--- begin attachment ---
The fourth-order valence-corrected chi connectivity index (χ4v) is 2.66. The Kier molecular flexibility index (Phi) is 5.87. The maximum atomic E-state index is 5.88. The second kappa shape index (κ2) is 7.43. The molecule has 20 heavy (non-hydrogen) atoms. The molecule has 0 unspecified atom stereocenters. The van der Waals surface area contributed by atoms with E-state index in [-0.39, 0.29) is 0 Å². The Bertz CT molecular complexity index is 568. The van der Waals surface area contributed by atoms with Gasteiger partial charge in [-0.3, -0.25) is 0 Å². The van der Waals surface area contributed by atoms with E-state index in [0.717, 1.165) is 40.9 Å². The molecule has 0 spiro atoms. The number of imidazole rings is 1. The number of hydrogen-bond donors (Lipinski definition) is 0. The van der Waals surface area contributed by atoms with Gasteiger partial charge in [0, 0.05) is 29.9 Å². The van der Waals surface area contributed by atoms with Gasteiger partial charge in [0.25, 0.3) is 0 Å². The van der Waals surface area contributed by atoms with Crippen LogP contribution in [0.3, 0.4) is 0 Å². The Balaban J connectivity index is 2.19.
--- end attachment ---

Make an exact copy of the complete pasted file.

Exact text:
The fourth-order valence-corrected chi connectivity index (χ4v) is 2.66. The Kier molecular flexibility index (Phi) is 5.87. The maximum atomic E-state index is 5.88. The second kappa shape index (κ2) is 7.43. The molecule has 20 heavy (non-hydrogen) atoms. The molecule has 0 unspecified atom stereocenters. The van der Waals surface area contributed by atoms with E-state index in [-0.39, 0.29) is 0 Å². The Bertz CT molecular complexity index is 568. The van der Waals surface area contributed by atoms with Gasteiger partial charge in [-0.3, -0.25) is 0 Å². The van der Waals surface area contributed by atoms with E-state index in [0.717, 1.165) is 40.9 Å². The molecule has 0 spiro atoms. The number of imidazole rings is 1. The number of hydrogen-bond donors (Lipinski definition) is 0. The van der Waals surface area contributed by atoms with Gasteiger partial charge in [0, 0.05) is 29.9 Å². The van der Waals surface area contributed by atoms with Gasteiger partial charge in [0.25, 0.3) is 0 Å². The van der Waals surface area contributed by atoms with Crippen LogP contribution in [0.3, 0.4) is 0 Å². The Balaban J connectivity index is 2.19.